People not galvanised by horrendous events. Kumudini Hettiarachchi and Aanya Wipulasena report Four-year-old girl raped and strangled in Mandaitivu………just one more of the five rape cases, the police say, which are reported in Sri Lanka every day. As the country steps into the brand new year of 2013, the legacy of violence against women and [...]


Rape gallops on unchecked


People not galvanised by horrendous events. Kumudini Hettiarachchi and Aanya Wipulasena report
Four-year-old girl raped and strangled in Mandaitivu………just one more of the five rape cases, the police say, which are reported in Sri Lanka every day.

The Lak Vanitha organisation here launched a signature campaign in front of the Fort Railway Station against the brutal rape incident in Delhi. Pic by Athula Devapriya

As the country steps into the brand new year of 2013, the legacy of violence against women and children is not only grim but also shocking.

In the light of the massive protests in India after the brutal rape and killing of a 23-year-old on a bus in New Delhi, many questions arise in Sri Lanka. Why is there a deafening silence in this country when not only children but also women face horrendous violence in their homes, on the streets, at schools and workplaces?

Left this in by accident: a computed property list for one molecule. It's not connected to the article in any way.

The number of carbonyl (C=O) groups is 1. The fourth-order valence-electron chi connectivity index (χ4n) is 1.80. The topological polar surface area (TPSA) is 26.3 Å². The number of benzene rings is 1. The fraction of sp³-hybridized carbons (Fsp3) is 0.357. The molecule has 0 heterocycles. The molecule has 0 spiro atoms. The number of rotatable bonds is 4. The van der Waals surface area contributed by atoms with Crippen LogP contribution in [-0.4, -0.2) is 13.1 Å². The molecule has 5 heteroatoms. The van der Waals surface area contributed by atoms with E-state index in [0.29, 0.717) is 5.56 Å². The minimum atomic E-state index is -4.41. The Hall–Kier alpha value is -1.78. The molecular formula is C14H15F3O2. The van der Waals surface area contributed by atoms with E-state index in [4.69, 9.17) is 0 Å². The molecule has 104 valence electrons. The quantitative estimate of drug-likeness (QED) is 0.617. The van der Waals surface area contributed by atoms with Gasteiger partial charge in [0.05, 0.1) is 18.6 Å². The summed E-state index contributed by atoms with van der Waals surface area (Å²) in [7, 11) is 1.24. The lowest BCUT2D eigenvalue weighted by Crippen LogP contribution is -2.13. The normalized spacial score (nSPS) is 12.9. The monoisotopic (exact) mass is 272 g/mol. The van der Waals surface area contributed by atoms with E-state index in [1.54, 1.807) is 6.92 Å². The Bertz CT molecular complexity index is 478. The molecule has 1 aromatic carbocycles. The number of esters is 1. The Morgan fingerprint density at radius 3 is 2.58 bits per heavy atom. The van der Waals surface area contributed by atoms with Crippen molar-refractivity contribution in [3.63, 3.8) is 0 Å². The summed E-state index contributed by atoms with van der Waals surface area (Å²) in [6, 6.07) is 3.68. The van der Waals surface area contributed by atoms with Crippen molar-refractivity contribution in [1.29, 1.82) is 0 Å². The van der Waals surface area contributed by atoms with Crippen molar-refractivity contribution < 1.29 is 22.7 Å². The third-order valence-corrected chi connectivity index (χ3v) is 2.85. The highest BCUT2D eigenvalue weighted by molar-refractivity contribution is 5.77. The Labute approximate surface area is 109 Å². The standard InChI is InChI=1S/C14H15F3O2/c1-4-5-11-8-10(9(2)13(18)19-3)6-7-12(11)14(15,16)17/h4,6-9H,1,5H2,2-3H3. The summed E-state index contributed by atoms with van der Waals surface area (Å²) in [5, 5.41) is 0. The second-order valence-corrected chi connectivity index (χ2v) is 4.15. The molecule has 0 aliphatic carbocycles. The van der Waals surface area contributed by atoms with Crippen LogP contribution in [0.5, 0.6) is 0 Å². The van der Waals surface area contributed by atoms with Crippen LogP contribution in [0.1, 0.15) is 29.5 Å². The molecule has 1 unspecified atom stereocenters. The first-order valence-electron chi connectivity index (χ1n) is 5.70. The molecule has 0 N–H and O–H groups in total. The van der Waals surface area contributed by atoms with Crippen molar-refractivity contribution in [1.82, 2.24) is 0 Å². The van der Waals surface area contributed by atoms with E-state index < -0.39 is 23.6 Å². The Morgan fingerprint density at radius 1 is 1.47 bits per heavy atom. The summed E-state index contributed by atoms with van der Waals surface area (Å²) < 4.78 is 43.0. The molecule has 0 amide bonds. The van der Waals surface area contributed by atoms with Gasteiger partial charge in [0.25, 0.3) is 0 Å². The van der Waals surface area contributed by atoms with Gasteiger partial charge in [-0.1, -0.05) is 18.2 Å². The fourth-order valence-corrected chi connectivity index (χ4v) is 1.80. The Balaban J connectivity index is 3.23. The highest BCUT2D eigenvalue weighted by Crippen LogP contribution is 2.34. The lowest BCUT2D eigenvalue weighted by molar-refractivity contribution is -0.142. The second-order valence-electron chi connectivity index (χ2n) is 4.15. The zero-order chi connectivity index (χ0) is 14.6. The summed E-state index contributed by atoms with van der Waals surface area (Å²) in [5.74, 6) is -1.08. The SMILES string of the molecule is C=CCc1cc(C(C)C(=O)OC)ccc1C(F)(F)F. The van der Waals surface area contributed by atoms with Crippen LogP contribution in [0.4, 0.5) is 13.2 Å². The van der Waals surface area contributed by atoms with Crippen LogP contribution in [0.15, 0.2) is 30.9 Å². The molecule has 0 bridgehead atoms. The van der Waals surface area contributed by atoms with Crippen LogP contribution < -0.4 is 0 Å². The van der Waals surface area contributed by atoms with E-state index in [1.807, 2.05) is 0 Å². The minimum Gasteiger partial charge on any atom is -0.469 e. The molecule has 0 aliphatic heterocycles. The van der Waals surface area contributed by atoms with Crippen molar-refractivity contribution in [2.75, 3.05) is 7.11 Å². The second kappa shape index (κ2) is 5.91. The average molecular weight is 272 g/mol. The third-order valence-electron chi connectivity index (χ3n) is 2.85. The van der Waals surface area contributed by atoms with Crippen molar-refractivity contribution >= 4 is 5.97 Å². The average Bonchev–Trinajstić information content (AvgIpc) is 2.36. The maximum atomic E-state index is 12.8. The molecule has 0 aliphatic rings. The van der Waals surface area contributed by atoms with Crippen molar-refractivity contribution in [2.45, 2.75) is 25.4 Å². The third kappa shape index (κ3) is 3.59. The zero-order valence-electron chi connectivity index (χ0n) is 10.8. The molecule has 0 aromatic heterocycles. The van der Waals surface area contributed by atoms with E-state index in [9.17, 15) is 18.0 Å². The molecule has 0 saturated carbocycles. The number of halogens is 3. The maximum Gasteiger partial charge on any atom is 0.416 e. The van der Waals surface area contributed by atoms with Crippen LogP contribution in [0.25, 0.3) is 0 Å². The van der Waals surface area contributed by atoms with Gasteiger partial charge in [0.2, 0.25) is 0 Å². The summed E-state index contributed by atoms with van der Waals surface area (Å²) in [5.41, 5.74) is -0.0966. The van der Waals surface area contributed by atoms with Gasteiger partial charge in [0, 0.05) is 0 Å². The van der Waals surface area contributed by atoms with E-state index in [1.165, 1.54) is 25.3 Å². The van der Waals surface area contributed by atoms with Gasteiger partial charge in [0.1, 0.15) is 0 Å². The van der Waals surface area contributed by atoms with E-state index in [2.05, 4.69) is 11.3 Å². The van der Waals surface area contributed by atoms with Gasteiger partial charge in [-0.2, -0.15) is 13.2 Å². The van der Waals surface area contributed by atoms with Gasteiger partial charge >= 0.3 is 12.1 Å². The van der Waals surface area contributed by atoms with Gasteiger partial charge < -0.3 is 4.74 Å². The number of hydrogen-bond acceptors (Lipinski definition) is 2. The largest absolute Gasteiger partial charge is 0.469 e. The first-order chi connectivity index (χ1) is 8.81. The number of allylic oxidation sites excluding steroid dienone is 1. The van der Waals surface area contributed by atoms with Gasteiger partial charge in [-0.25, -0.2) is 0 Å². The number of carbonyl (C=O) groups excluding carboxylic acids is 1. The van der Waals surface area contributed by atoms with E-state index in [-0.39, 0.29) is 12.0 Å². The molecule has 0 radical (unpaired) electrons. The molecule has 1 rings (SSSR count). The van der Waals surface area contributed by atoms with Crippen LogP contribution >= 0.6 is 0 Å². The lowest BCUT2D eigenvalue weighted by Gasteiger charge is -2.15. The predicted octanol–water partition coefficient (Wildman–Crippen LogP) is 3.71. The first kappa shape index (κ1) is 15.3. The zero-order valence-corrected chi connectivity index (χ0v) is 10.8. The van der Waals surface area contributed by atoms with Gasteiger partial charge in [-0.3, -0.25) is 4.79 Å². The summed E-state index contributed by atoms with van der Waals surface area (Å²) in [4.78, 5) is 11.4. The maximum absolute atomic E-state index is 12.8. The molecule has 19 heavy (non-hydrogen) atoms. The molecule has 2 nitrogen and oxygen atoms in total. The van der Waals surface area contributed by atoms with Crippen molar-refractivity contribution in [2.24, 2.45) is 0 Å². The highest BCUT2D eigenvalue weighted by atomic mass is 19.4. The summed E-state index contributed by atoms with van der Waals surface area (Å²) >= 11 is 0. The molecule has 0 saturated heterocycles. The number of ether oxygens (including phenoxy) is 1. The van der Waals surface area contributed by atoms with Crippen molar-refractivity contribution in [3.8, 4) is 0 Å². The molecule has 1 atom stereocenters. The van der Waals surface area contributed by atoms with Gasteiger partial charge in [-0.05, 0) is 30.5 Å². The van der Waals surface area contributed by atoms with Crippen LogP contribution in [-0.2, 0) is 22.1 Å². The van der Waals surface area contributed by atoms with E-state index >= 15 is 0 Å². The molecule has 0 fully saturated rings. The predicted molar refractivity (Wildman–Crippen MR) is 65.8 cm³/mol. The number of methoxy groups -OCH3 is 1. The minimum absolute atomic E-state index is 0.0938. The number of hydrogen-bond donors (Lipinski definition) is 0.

It seems to be a middle-class malaise, the Sunday Times learns.

The sanitised middle-class needs to get galvanised against such crimes, stresses Dr. Deepika Udagama, Head of the Department of Law, University of Peradeniya, pointing out, however, that there is a sense of devastation over such terrible incidents.

“All are wondering why we don’t protest, but we need to make it happen,” she says, citing the Kahawatte killings where that community had to agitate while the whole country looked on in silence. NGOs have done excellent work but it’s up to the people to take up the issue in a spontaneous social movement.

“It’s not only violence against women that draws silence from the public in Sri Lanka, but also all forms of injustice and transgression,” she points out, adding that in the current threat to the independence of the judiciary, across the board lawyers protests are unusual. “Although from time to time it explodes into action, the norm is silence in the face of all forms of violations of democratic governance,” she laments, underscoring that violence against women also comes with the added burden of gender stereotyping.

We have a passive polity, is her verdict. “Most democracies have an enlightened and conscientious middle class to take up such protests, but not Sri Lanka.”

Sherine Xavier, a human rights activist in the north, gives another perspective when she stresses that “we are a nation that has kept quiet and become immune because we have tolerated a lot of violence”. We beat our children and our wives. Violence within the family is tolerated. Therefore, the next level is sexual violence. Although the war has hardened us, a new chapter has opened in our country and it is time for us to decide that we will not tolerate any kind of violence.